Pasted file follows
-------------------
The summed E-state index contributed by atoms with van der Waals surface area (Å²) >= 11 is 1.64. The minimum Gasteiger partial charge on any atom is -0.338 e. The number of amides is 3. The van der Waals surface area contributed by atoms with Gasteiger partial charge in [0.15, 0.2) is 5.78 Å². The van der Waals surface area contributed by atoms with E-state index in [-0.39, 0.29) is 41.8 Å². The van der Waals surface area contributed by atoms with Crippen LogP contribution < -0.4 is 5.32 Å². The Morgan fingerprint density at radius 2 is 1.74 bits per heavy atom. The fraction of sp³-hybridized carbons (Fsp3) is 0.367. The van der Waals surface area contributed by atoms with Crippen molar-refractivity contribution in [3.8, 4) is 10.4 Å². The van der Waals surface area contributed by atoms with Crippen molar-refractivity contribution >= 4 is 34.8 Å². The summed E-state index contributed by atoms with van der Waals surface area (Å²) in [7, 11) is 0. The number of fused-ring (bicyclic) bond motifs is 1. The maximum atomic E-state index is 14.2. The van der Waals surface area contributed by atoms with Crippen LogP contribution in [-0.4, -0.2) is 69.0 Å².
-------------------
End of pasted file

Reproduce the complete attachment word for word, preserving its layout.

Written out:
The summed E-state index contributed by atoms with van der Waals surface area (Å²) >= 11 is 1.64. The minimum Gasteiger partial charge on any atom is -0.338 e. The number of amides is 3. The van der Waals surface area contributed by atoms with Gasteiger partial charge in [0.15, 0.2) is 5.78 Å². The van der Waals surface area contributed by atoms with E-state index in [-0.39, 0.29) is 41.8 Å². The van der Waals surface area contributed by atoms with Crippen LogP contribution < -0.4 is 5.32 Å². The Morgan fingerprint density at radius 2 is 1.74 bits per heavy atom. The fraction of sp³-hybridized carbons (Fsp3) is 0.367. The van der Waals surface area contributed by atoms with Crippen molar-refractivity contribution in [3.8, 4) is 10.4 Å². The van der Waals surface area contributed by atoms with Crippen molar-refractivity contribution >= 4 is 34.8 Å². The summed E-state index contributed by atoms with van der Waals surface area (Å²) in [7, 11) is 0. The number of fused-ring (bicyclic) bond motifs is 1. The maximum atomic E-state index is 14.2. The van der Waals surface area contributed by atoms with Crippen LogP contribution in [-0.4, -0.2) is 69.0 Å².